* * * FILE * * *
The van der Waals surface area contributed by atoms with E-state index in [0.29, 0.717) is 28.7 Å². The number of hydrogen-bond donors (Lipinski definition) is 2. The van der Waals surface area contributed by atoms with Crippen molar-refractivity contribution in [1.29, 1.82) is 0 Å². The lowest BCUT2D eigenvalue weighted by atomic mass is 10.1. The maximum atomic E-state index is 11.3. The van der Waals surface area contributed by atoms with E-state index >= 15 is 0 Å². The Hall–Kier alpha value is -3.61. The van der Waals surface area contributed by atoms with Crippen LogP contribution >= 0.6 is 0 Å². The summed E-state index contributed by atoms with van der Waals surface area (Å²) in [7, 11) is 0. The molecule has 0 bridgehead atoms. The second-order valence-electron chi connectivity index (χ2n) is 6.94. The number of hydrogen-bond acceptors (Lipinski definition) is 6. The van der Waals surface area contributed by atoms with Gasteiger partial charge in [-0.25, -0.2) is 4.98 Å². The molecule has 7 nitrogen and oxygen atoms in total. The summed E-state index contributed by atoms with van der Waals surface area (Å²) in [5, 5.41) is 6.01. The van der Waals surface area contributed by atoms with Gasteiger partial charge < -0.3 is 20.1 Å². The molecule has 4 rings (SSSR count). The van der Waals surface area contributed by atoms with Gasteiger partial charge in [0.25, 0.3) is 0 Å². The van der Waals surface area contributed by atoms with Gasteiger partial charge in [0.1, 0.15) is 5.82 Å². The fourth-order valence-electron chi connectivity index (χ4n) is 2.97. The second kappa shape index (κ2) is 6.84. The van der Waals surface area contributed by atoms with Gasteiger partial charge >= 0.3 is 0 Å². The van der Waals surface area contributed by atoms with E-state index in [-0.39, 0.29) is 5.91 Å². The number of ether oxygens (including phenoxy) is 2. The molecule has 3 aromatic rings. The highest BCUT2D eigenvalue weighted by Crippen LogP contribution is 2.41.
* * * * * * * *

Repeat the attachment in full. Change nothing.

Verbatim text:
The van der Waals surface area contributed by atoms with E-state index in [0.29, 0.717) is 28.7 Å². The number of hydrogen-bond donors (Lipinski definition) is 2. The van der Waals surface area contributed by atoms with Crippen molar-refractivity contribution in [1.29, 1.82) is 0 Å². The lowest BCUT2D eigenvalue weighted by atomic mass is 10.1. The maximum atomic E-state index is 11.3. The van der Waals surface area contributed by atoms with E-state index >= 15 is 0 Å². The Hall–Kier alpha value is -3.61. The van der Waals surface area contributed by atoms with Crippen LogP contribution >= 0.6 is 0 Å². The summed E-state index contributed by atoms with van der Waals surface area (Å²) in [7, 11) is 0. The molecule has 0 bridgehead atoms. The second-order valence-electron chi connectivity index (χ2n) is 6.94. The number of hydrogen-bond acceptors (Lipinski definition) is 6. The van der Waals surface area contributed by atoms with Gasteiger partial charge in [-0.25, -0.2) is 4.98 Å². The molecule has 7 nitrogen and oxygen atoms in total. The summed E-state index contributed by atoms with van der Waals surface area (Å²) in [5, 5.41) is 6.01. The van der Waals surface area contributed by atoms with Gasteiger partial charge < -0.3 is 20.1 Å². The molecule has 4 rings (SSSR count). The van der Waals surface area contributed by atoms with Gasteiger partial charge in [0.25, 0.3) is 0 Å². The van der Waals surface area contributed by atoms with Gasteiger partial charge in [0.1, 0.15) is 5.82 Å². The fourth-order valence-electron chi connectivity index (χ4n) is 2.97. The second kappa shape index (κ2) is 6.84. The van der Waals surface area contributed by atoms with Gasteiger partial charge >= 0.3 is 0 Å². The van der Waals surface area contributed by atoms with E-state index in [-0.39, 0.29) is 5.91 Å². The number of ether oxygens (including phenoxy) is 2. The molecule has 3 aromatic rings. The highest BCUT2D eigenvalue weighted by Crippen LogP contribution is 2.41.